However, the preferred embodiment of the invention has been illustrated and described, it will be appreciated that the present invention is not limited in using mirror, various changes can be made therein without departing from the spirit and scope of the invention.

The process of fabricating the interface texturing of the present invention will be then described. The present invention just takes a semiconductor light-emitting device for the embodiment to prevent confusing the characteristic of the invention. But, the interface texturing of the invention can also be applied to other light-emitting device, such as organic light-emitting device (O-LED).

Referring to FIG. 5A, a semiconductor substrate 100, such as semiconductor wafer, is provided. A luminescent layer, such as an epitaxial layer 110, is formed on the substrate 100, as shown in the FIG. 5A. The epitaxial layer 110 is composed of two window layers 112 and 116, and a p-n junction active layer interlocated between the window layers 112 and 116. The epitaxial layer 110 is usually made of gallium-phosphide (GaP) or a material selected from a group of gallium-phosphide. For example, the epitaxial layer can be made of gallium-arsenide (GaAs). Sometimes some dopant, such as aluminium (Al) is doped into the window layer 112 and 116 to improve the electric conductivity of the window layers 112 and 116.

A photoresist layer 120 generally made of photoactive compound (PAC) is coated on the epitaxial layer 110. The photoresist layer 120 is not too thick and just need enough to form textured surface, or it is a disadvantage to perform subsequent etching process.

Referring to FIG. 5B, a holographic exposing step is performed. As shown in FIGS. 3 and 4, two coherent light beams are overlaid to form interference lines, and projected to the photoresist layer 120 to perform first exposing step. This results in that one-dimension periodical wave-lines are formed on the photoresist layer 120. The whole substrate 100 is then rotated 90 degree. A second exposing step is performed to get two-dimension ordered textured pattern and therefore improves the roughness of the surface. If desired, after first exposing step, the substrate 100 is rotated 60 degree and second exposing step is performed. And then the substrate 100 is rotated 60 degree again and third exposing step is performed to get more perfect roughness. After a developing step, portion of the photoresist layer 120 is removed. Therefore, a patterned photoresist layer 120′ having ordered textured surface 122 is formed.

Referring to FIG. 5C, a pattern transferring step is then performed. The textured surface pattern 122 is transferred to the under window layer 116 by etching process, such as wet etching process or dry etching process. Hence, a textured surface 117 is formed on the window layer 116 to improve the light extraction efficiency of the semiconductor LED. In the embodiment, the window layer of the LED is semiconductor material, and the ambient is air, so the interface texturing in the embodiment of the invention is textured surface 117.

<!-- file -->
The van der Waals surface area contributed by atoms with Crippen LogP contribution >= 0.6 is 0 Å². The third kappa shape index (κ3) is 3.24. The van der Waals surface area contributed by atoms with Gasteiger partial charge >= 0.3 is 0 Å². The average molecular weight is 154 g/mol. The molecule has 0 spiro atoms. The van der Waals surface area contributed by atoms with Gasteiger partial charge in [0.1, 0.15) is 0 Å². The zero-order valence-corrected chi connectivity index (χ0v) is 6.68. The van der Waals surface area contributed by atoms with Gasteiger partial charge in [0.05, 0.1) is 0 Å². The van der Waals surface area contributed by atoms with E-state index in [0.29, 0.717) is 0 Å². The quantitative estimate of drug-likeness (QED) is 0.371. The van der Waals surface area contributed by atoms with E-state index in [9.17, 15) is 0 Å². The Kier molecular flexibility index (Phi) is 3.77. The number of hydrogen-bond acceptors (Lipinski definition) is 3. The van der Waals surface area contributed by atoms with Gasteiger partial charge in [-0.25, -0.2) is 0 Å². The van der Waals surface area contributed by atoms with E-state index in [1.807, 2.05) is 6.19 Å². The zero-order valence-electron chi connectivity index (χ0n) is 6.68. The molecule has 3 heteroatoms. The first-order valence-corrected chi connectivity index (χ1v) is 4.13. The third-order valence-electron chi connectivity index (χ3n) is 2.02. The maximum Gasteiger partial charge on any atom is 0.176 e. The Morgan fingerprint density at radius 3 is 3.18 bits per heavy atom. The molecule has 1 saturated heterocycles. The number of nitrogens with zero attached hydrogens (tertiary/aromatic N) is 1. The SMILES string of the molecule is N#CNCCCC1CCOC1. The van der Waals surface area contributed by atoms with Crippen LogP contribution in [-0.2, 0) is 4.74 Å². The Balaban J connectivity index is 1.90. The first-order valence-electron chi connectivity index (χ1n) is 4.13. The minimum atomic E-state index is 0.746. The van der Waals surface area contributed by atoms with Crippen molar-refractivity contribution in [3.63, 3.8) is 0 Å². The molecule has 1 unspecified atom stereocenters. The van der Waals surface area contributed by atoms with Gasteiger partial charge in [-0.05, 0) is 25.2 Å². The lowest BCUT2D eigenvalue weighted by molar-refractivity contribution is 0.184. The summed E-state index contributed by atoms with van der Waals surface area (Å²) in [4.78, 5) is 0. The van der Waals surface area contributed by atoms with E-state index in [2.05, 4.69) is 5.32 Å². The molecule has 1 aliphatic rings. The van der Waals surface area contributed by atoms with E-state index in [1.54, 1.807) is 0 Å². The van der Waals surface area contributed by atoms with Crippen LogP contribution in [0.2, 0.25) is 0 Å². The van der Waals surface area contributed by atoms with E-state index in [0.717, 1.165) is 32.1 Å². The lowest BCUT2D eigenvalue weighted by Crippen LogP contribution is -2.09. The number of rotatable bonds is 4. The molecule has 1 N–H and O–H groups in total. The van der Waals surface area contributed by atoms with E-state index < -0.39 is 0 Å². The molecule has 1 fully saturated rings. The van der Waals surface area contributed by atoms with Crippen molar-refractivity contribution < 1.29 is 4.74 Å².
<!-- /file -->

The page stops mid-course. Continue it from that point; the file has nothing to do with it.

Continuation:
In addition, electrode portion (not shown in the Figs.), can be directly formed on the top of the window layer 116 and the bottom of the substrate 100 and then fabricating the textured surface 117 step is performed, or after the textured surface 117 is formed and then electrode portion is formed on the top of the window layer 116 and on the bottom of the substrate 100.

Referring to FIG. 6, it is schematic a cross-sectional view of another embodiment of the present invention. An epitaxial layer 210, including a p-n junction active layer 214 and window layers 212 and 216, is formed on a substrate 200. The active layer 214 is interlocated between the window layers 212 and 216. A packing resin, such as transparent epoxy, layer 218 is formed on the window layer 216. There is an interface texturing 217 between the window layer 216 and transparent epoxy layer 218. The light beam ejected from the active layer 214 through the transparent epoxy layer 218 into the air. The interface texturing according to the invention can greatly improve the efficiency of the light ejected into the transparent epoxy layer 218.

Referring to FIG. 7, it is schematic a cross-sectional view of another embodiment of the present invention. An epitaxial layer 310, including a p-n junction active layer 314 and window layers 312 and 316, is formed on the substrate 300. There is an interface texturing 317 is formed between the substrate 300 and the window layer 312. Portion of the light ejected from the active layer 314 is reflected in the interface texturing and changed the next incident angle to the: window layer 316, i.e. improves the probability of the light transmission in the interface, so the light extraction efficiency can be increased.